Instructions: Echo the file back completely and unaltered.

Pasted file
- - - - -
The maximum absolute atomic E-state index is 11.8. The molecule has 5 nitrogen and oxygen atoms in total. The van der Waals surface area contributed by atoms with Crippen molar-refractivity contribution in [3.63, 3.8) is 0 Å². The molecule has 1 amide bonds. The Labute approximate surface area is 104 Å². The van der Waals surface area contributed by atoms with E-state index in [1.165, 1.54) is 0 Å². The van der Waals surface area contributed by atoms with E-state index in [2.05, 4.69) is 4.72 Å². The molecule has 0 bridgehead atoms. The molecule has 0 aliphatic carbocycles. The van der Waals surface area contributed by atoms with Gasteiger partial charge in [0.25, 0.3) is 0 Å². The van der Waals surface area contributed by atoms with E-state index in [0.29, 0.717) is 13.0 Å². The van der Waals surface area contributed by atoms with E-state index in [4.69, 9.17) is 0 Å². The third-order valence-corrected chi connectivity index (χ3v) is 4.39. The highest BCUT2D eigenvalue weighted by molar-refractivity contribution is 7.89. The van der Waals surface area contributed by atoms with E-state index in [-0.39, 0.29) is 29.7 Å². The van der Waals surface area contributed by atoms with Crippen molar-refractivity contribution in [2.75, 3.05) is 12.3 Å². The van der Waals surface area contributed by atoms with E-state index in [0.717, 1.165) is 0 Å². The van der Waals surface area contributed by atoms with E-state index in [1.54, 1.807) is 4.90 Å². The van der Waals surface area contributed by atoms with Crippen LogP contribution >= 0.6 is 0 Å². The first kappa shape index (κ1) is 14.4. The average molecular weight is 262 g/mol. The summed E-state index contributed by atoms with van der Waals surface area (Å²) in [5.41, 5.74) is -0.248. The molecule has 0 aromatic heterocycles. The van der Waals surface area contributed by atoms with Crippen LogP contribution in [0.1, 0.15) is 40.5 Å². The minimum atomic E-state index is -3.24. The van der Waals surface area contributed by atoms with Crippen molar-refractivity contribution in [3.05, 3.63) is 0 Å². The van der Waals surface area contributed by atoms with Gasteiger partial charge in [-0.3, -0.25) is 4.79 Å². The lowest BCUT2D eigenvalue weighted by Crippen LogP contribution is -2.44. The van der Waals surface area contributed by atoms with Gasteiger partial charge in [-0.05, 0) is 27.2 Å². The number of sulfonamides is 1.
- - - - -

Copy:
The maximum absolute atomic E-state index is 11.8. The molecule has 5 nitrogen and oxygen atoms in total. The van der Waals surface area contributed by atoms with Crippen molar-refractivity contribution in [3.63, 3.8) is 0 Å². The molecule has 1 amide bonds. The Labute approximate surface area is 104 Å². The van der Waals surface area contributed by atoms with E-state index in [1.165, 1.54) is 0 Å². The van der Waals surface area contributed by atoms with E-state index in [2.05, 4.69) is 4.72 Å². The molecule has 0 bridgehead atoms. The molecule has 0 aliphatic carbocycles. The van der Waals surface area contributed by atoms with Gasteiger partial charge in [0.25, 0.3) is 0 Å². The van der Waals surface area contributed by atoms with E-state index in [0.29, 0.717) is 13.0 Å². The van der Waals surface area contributed by atoms with E-state index in [4.69, 9.17) is 0 Å². The third-order valence-corrected chi connectivity index (χ3v) is 4.39. The highest BCUT2D eigenvalue weighted by molar-refractivity contribution is 7.89. The van der Waals surface area contributed by atoms with E-state index in [-0.39, 0.29) is 29.7 Å². The van der Waals surface area contributed by atoms with Crippen molar-refractivity contribution in [2.75, 3.05) is 12.3 Å². The van der Waals surface area contributed by atoms with E-state index in [0.717, 1.165) is 0 Å². The van der Waals surface area contributed by atoms with E-state index in [1.54, 1.807) is 4.90 Å². The van der Waals surface area contributed by atoms with Crippen LogP contribution >= 0.6 is 0 Å². The first kappa shape index (κ1) is 14.4. The average molecular weight is 262 g/mol. The summed E-state index contributed by atoms with van der Waals surface area (Å²) in [5.41, 5.74) is -0.248. The molecule has 0 aromatic heterocycles. The van der Waals surface area contributed by atoms with Crippen LogP contribution in [0.1, 0.15) is 40.5 Å². The minimum atomic E-state index is -3.24. The van der Waals surface area contributed by atoms with Crippen molar-refractivity contribution in [3.05, 3.63) is 0 Å². The van der Waals surface area contributed by atoms with Gasteiger partial charge in [-0.3, -0.25) is 4.79 Å². The lowest BCUT2D eigenvalue weighted by Crippen LogP contribution is -2.44. The van der Waals surface area contributed by atoms with Gasteiger partial charge in [-0.05, 0) is 27.2 Å². The number of sulfonamides is 1.